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Understanding Urban Demand for Wild Meat in Vietnam: Implications for Conservation Actions

  • Rachel Shairp ,

    Affiliation Durrell Institute of Conservation and Ecology (DICE), School of Anthropology and Conservation, Marlowe Building, University of Kent, Canterbury, Kent, CT2 7NR, United Kingdom

  • Diogo Veríssimo,

    Affiliation Durrell Institute of Conservation and Ecology (DICE), School of Anthropology and Conservation, Marlowe Building, University of Kent, Canterbury, Kent, CT2 7NR, United Kingdom

  • Iain Fraser,

    Affiliation School of Economics, University of Kent, Canterbury, CT2 7NP, United Kingdom

  • Daniel Challender,

    Current address: IUCN Global Species Programme, The David Attenborough Building, Pembroke Street, Cambridge, CB2 3QZ, United Kingdom

    Affiliation Durrell Institute of Conservation and Ecology (DICE), School of Anthropology and Conservation, Marlowe Building, University of Kent, Canterbury, Kent, CT2 7NR, United Kingdom

  • Douglas MacMillan

    Affiliation Durrell Institute of Conservation and Ecology (DICE), School of Anthropology and Conservation, Marlowe Building, University of Kent, Canterbury, Kent, CT2 7NR, United Kingdom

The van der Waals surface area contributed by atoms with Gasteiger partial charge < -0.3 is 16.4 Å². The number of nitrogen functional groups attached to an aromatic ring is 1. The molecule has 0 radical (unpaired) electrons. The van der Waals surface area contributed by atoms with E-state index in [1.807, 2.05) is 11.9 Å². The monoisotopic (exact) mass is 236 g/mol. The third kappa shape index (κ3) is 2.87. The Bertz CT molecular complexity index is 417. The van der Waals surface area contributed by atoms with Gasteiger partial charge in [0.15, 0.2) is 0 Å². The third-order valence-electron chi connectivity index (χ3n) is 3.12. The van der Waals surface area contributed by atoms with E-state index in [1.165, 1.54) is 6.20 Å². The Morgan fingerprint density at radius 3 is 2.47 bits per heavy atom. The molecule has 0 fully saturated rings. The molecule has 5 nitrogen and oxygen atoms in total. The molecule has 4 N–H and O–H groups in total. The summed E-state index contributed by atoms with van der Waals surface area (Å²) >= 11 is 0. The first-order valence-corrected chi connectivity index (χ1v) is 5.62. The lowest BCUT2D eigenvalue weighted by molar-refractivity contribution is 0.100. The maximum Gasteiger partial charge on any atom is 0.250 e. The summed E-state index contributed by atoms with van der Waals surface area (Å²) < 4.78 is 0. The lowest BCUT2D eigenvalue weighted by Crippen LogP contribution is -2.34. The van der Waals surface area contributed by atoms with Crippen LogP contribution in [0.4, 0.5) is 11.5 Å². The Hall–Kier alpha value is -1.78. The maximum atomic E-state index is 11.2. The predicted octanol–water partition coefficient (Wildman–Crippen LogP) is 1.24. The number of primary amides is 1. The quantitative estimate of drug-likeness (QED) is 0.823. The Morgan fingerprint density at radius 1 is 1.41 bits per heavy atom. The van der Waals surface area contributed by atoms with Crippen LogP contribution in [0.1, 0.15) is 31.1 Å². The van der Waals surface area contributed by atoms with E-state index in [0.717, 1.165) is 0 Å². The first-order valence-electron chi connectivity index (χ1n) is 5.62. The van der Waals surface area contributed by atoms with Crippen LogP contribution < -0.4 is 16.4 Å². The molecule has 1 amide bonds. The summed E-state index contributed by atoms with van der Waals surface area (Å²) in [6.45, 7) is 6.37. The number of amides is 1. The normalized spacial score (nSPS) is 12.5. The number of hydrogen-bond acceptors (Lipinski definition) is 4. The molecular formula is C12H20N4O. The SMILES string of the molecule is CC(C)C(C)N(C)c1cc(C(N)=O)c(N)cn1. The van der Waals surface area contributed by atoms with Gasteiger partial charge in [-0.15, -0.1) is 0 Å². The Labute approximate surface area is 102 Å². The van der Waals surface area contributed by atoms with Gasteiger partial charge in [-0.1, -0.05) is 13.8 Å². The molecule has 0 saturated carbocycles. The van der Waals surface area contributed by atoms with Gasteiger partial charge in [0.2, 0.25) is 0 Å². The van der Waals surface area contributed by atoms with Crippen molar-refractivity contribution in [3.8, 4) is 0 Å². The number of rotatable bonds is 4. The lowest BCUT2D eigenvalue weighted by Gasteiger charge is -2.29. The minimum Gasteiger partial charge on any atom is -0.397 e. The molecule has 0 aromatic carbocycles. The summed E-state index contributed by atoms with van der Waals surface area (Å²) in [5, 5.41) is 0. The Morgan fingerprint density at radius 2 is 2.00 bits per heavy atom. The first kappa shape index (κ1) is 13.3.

Vietnam is a significant consumer of wildlife, particularly wild meat, in urban restaurant settings. To meet this demand, poaching of wildlife is widespread, threatening regional and international biodiversity. Previous interventions to tackle illegal and potentially unsustainable consumption of wild meat in Vietnam have generally focused on limiting supply. While critical, they have been impeded by a lack of resources, the presence of increasingly organised criminal networks and corruption. Attention is, therefore, turning to the consumer, but a paucity of research investigating consumer demand for wild meat will impede the creation of effective consumer-centred interventions. Here we used a mixed-methods research approach comprising a hypothetical choice modelling survey and qualitative interviews to explore the drivers of wild meat consumption and consumer preferences among residents of Ho Chi Minh City, Vietnam. Our findings indicate that demand for wild meat is heterogeneous and highly context specific. Wild-sourced, rare, and expensive wild meat-types are eaten by those situated towards the top of the societal hierarchy to convey wealth and status and are commonly consumed in lucrative business contexts. Cheaper, legal and farmed substitutes for wild-sourced meats are also consumed, but typically in more casual consumption or social drinking settings. We explore the implications of our results for current conservation interventions in Vietnam that attempt to tackle illegal and potentially unsustainable trade in and consumption of wild meat and detail how our research informs future consumer-centric conservation actions.